What is the role of pharmacologic therapy in the treatment of polyostotic fibrous dysplasia (PFD) in McCune-Albright syndrome (MAS)?

Updated: Jan 17, 2019
  • Author: Gabriel I Uwaifo, MD; Chief Editor: George T Griffing, MD  more...
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Answer

The bony disease associated with MAS (PFD) is very difficult to treat. Currently, no clinically proven medical therapies are available. Studies of oral and intravenous (IV) bisphosphonates (particularly pamidronate, alendronate, and zoledronate) suggest that these agents may have beneficial effects on the bony disease, with regard to reducing both bone pain and the frequency of pathologic fractures, as well as to slowing the evolution of the bony disease. [53, 8] However, data on the ability of bisphosphonates to heal fibrous dysplasia are conflicting.

One study found that long-term bisphosphonate treatment had beneficial effects on bone health in MAS; fracture rate and bone pain were reduced, and radiologic evidence of long-bone pathology resolution was observed. [54] Another suggested that bisphosphonate may be helpful. [55] A 2011 case report found continuous low-dose oral alendronate to be helpful in a 79-year-old woman with PFD. [56]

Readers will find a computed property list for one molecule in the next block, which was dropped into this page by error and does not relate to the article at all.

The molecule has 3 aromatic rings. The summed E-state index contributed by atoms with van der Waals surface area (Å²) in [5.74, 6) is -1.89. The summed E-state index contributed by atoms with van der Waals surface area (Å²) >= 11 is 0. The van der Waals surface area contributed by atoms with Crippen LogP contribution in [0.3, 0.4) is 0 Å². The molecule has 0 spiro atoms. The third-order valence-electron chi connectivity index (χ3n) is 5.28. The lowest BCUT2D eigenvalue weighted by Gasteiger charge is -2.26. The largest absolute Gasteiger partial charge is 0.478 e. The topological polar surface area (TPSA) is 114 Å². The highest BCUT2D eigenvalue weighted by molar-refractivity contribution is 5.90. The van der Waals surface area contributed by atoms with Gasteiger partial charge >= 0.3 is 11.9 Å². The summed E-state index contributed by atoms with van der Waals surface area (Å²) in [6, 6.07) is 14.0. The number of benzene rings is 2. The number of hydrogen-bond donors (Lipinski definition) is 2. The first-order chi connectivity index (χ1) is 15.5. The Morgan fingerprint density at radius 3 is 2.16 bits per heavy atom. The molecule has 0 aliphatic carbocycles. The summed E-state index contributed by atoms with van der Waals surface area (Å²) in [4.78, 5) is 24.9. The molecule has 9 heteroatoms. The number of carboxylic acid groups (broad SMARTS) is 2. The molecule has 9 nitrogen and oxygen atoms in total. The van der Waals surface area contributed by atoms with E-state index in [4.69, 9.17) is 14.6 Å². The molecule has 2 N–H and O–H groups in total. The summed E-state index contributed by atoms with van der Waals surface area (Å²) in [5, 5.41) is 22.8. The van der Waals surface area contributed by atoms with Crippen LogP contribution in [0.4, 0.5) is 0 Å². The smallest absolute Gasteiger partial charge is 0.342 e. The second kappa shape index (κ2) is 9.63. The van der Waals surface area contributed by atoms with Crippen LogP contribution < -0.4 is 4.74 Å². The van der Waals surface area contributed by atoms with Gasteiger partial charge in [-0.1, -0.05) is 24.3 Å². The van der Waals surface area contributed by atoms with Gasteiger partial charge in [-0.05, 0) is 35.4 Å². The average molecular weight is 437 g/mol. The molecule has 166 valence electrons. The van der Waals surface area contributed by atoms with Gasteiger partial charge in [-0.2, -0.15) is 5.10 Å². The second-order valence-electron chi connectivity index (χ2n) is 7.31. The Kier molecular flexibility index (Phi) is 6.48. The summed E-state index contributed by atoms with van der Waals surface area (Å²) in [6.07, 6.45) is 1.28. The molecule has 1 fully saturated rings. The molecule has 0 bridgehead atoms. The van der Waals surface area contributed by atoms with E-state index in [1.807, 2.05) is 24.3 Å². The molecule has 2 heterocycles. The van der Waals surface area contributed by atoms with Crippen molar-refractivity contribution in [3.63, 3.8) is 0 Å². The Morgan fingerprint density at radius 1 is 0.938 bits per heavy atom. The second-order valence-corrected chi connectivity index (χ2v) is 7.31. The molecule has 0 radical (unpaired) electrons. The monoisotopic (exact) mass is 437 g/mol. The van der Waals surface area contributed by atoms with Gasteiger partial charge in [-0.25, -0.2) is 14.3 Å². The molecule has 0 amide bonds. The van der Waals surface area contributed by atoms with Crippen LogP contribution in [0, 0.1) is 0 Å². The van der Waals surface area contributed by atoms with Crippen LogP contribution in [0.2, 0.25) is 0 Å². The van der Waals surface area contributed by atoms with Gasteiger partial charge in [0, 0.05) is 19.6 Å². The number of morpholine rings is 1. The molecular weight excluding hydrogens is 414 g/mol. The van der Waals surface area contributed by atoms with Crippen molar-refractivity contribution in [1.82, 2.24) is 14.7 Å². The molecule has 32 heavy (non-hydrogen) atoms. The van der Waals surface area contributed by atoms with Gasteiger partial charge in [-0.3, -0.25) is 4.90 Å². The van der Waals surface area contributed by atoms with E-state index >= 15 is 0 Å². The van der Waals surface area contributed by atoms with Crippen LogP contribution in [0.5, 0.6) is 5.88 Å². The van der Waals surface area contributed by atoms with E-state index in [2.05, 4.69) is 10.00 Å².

However, another study found that bisphosphonate treatment of PFD in children with MAS did not arrest progressive bone pathology. [57]  Similarly, a study by Florenzano et al reported that bisphosphonates did not affect disease burden progression in pediatric patients with FD. Moreover, although the investigators found that in adults with FD there was a decrease in bone-turnover markers and other disease-activity markers, these changes were determined to be age related and not significantly associated with bisphosphonate treatment. [58]

Tocilizumab, an interleukin-6 blocker used for rheumatoid arthritis, has been employed as a treatment for a polyostotic variant of bone fibrous dysplasia. [59]


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